Paul Oscher, a young, skinny white harmonica player who in the late ‘60s had worked his way into the world’s last great blues band, is playing for keeps. Muddy Waters was in peak form back then, burning down stages around the country with a group that included pianist Otis Spann, bassist Calvin Jones, Pee Wee Madison and Luther Johnson on guitars and drummer S.P. Leary supplying the crucial tombstone beat. Oscher, all of 18 years old, had taken a spot previously filled by Little Walter, Junior Wells and James Cotton in Waters’ lineup. Needless to say, the pressure was on. This was a band that could slice up the competition with their eyes closed, laughing while they laid waste to all comers. The Muddy Waters crew played Chicago blues, the kind that would curl your toes and tear up your heart, and that’s just on the opening number. By the end of the evening, their music defined whole worlds of hurt, finally leading to happiness of the kind usually delivered by religions and other righteous pursuits. To have worn those colors marks you for life. From all accounts, the next twenty-five years weren’t always great for the harp player. The usual struggles with survival and self-defeating skirmishes of the soul kept the musician out of the limelight and in hot water. But in 1996 a solo album surfaced, and by then damn if the man wasn’t a full-grown bluesman of his own. His hard-knock years had given him a presence heard from very few modern musicians. Oscher had also taught himself guitar and piano, coupled with a vocal style straight off the street, coming from somewhere dark and deep way beyond the usual mannerisms of his blue-eyed soul brothers. Here’s what Paul Oscher didn’t bother with: phaser filters, tennis shoes, non-fat vanilla lattes, Pro Tools, veggie wraps, endless takes, hot shot producers, high dollar photo sessions, movie openings, image consultants, co-writes, videos for VH1, remixes by Moby or anything else which would take away from the overwhelming essence of what he does, which is play blues with a power to move mountains and give faith there is magic to be found in the spirit of one man. Consider Alone with the Blues as the pure evidence of that pursuit. Years ago John Mayall recorded an album called The Blues Alone, pretty much defining what he was with very little outside help. Paul Oscher has accomplished an even greater feat on his fourth album. Because of all the nights he spent so close to the source with Waters, Spann and the other Chicago originators, he bears down on the songs in a way that gets as near to the blood as anyone out there now, conveying their daring truths with a shivering strength. There are timeless takes on classic songs by Leroy Carr, Mississippi John Hurt and Big Joe Turner right next to originals that even the blues police won’t be able to tag as recent. The lyrics on Oscher’s own “Standing at the Crossroads” and “Blues and Trouble” come from a long lifetime of living, something this musician can stand tall and declare himself to be a survivor of. His ability to extend the range of various harmonicas is nothing short of headshaking. And when necessary, Oscher will whip out a melodica or accordion just to kick the dazzle index up a few inches. Then, right when you feel like you’ve finally figured out his musical world, a song like “My Sweet Suzanne” will fall out of the sky with a swampy sound so real and rocking that a listener can only swear the man must have one leg left standing in Louisiana. The key to everything is Oscher has realized exactly who he is, and knows how to turn that proud self into sound. At the very end of the disc, there’s a short interview with Muddy Waters himself. Asked about his one-time harp player being white, the blues king says, “I don’t care what color, as long as he’s got that soul that I feel.” Let’s color Paul Oscher phenomenal, and leave it at that.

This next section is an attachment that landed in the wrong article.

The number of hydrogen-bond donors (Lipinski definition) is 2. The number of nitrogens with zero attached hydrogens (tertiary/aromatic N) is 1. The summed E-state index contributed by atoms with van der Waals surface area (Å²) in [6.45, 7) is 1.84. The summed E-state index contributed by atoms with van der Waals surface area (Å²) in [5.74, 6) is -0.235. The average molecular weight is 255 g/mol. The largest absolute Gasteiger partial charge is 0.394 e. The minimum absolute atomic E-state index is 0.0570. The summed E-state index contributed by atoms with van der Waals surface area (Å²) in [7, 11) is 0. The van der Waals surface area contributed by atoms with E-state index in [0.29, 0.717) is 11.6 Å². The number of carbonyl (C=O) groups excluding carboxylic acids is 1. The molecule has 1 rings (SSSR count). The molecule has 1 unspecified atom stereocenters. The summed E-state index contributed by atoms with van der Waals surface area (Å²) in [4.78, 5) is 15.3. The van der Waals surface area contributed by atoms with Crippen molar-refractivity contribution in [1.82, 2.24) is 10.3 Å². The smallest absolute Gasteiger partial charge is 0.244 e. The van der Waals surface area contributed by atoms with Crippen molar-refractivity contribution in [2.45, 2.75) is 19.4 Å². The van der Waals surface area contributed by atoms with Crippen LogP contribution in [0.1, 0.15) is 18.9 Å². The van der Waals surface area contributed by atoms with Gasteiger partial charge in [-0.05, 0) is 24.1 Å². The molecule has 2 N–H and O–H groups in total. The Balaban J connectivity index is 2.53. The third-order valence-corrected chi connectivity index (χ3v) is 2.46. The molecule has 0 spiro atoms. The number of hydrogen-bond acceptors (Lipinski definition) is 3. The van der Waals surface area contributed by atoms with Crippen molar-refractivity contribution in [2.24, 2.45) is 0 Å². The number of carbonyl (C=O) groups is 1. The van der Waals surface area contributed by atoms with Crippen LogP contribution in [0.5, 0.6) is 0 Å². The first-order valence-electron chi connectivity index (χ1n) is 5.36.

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CD Review